As part of the Law School Admission Council’s longstanding commitment to promoting access and equity in legal education, the organization is pleased to announce the winners of its 2020 writing competition, held every two years to bring attention to the topic of diversity, equity, and inclusion in legal education and the profession.
For decades, studies have consistently shown that students of color, students living with a disability, and LGBTQ+ students are underrepresented in most law schools. As a consequence, smaller percentages of persons who represent these groups are graduating from law school and entering the legal profession. LSAC believes that in order to create a truly just world in which equality exists for all, the law must mirror the diversity of the society it serves.
First launched in 2014, the biennial writing competition is open to all currently enrolled law students pursuing a JD degree, and aims to advance the dialogue about recruitment and retention strategies that can attract a more diverse class of law students, thus bringing attention to LSAC’s goal of increasing diversity in the legal profession.
This year’s competition required participants to focus on the topic of why a diverse and inclusive bar is essential for equality, justice, and the rule of law, with a $5,000 prize to be awarded to one winner from each of three categories (1L, 2L, and 3L/4L). Submissions could be up to 20 pages in length and were evaluated by a panel of law school faculty, legal writing instructors, and LSAC Diversity, Equity, and Inclusion Committee members to determine the winning entries. This year’s winners are Dianna Sauceda-Chirinos (1L), Christina John (2L), and Hakeem Muhammad (3L). You can read more about the winners below, where you will also find links to their winning essay submissions. For more information about this year’s writing competition, contact diversityoffice@LSAC.org.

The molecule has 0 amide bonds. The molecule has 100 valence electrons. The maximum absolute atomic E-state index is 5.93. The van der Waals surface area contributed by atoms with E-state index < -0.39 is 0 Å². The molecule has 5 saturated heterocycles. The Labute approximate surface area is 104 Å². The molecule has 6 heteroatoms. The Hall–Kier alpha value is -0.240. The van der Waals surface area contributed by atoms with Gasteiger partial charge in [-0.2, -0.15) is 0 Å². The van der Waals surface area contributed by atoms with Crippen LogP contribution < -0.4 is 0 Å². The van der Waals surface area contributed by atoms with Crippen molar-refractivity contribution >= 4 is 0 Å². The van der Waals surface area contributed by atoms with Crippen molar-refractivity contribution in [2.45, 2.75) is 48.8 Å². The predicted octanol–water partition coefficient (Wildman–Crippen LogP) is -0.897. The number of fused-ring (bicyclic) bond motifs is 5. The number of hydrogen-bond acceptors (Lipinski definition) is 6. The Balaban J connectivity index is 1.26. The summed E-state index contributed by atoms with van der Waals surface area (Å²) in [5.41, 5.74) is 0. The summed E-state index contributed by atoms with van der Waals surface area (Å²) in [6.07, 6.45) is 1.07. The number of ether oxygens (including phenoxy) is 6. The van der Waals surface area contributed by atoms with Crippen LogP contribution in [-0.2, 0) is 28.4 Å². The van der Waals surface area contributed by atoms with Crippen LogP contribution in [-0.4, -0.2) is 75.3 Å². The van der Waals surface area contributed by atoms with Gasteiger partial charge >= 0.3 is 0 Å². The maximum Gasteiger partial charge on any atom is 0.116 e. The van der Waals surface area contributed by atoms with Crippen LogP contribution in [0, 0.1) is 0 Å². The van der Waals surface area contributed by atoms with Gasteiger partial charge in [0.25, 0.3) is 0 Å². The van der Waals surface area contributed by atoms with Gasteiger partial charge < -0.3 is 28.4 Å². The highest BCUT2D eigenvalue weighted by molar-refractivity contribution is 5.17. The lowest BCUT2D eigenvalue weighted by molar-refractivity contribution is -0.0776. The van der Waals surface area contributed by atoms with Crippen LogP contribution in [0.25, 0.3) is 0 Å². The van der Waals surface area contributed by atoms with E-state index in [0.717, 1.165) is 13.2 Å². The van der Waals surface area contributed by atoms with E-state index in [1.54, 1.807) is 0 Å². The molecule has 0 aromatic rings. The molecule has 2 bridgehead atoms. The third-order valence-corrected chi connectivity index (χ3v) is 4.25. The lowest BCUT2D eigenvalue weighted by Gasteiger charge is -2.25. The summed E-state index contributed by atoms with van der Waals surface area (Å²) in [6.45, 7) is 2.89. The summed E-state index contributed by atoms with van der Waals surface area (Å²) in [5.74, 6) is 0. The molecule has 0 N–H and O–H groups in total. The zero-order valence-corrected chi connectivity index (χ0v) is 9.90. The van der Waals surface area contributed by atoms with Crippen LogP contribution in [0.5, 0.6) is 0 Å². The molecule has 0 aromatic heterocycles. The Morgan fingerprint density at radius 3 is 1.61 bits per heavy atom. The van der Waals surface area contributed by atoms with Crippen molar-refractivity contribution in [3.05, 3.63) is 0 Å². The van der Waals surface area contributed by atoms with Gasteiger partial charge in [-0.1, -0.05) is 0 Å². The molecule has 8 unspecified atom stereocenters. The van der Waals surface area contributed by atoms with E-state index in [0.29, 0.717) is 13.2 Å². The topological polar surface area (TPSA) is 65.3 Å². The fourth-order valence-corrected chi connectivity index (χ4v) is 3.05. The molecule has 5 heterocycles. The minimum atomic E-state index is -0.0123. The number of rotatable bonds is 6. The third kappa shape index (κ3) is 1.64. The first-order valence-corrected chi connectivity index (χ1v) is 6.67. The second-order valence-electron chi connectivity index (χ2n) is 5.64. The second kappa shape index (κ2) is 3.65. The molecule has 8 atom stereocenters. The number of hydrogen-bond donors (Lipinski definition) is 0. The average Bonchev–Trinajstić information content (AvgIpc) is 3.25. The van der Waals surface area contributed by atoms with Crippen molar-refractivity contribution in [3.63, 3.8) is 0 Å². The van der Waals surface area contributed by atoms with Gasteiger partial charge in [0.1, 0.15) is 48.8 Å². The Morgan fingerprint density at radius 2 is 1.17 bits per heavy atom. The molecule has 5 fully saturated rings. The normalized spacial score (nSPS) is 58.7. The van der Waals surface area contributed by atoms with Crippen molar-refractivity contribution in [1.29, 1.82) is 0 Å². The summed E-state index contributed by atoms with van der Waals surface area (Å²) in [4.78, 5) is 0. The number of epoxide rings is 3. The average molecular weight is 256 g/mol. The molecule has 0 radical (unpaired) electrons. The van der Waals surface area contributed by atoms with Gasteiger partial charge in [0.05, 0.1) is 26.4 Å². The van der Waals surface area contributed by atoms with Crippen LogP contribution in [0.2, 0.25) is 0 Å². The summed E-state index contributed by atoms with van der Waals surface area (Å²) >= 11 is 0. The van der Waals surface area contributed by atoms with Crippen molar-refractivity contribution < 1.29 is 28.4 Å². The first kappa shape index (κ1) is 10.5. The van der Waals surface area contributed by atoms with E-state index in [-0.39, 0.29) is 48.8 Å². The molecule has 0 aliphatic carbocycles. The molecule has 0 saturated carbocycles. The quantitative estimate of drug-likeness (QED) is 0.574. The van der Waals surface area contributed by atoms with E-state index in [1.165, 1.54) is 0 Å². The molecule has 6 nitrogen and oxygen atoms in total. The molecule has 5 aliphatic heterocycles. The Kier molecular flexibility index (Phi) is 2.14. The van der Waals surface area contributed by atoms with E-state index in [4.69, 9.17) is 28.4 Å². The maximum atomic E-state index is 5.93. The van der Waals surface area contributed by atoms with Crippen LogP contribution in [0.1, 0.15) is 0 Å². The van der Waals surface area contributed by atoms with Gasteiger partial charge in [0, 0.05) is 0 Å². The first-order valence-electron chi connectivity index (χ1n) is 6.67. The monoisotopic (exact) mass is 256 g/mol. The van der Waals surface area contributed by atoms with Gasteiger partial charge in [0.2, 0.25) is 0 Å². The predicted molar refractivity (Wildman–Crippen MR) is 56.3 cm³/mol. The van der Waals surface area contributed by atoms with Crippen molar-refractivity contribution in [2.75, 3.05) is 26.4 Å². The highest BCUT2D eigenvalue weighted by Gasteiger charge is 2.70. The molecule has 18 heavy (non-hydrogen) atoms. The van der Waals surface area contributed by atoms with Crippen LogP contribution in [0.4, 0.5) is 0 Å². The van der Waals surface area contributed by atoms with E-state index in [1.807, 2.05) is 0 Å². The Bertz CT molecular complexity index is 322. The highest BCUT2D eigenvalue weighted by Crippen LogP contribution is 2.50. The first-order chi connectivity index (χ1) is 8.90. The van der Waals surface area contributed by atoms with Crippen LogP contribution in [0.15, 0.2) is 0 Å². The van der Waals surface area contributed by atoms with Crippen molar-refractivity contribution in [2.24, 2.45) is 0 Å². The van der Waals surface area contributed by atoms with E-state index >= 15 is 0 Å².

Dianna Sauceda-Chirinos won the competition in the first-year law student category with her essay, “A Case for Representation and Inclusivity (PDF).” She said that her decision to pursue a law degree arose after working at a local law firm. “It was my first job in the legal field,” said Sauceda-Chirinos, who has now been with the firm for nearly four-and-a-half years. “When I started, I had law school in the back of my mind, but not until I saw the logistics involved with representing Latinx clients did I seriously consider law school.” With encouragement from her employer, she embarked upon her legal education journey. Upon graduation, she hopes to clerk for a judge in order to continue learning the intricacies of the court system. “Long term, I would like to work as a public defender and/or a civil rights attorney,” she said. “I do not see these two roles as conflicting or mutually exclusive, but rather necessary advocacy roles that seek to validate and protect the human rights of BIPOC (Black, Indigenous, and Persons of Color), immigrants, and poor people.” Sauceda-Chirinos, who spent half of her life in Los Angeles and attended UCLA “where protests and ‘radical’ movements have heavy participation and support,” revealed that she experienced a “culture shock” upon starting law school last year, which ultimately inspired her to write her winning essay. “The oppressive language I had forced myself to unlearn was popping up again in the classroom and I felt compelled to write about the dire need for more students who look like me in law school,” she explained. “It is important for people in my community to have the ability to retain legal representation from someone who will 1) not take their trust for granted and 2) understand the nuanced experience of surviving as a marginalized person in the U.S.”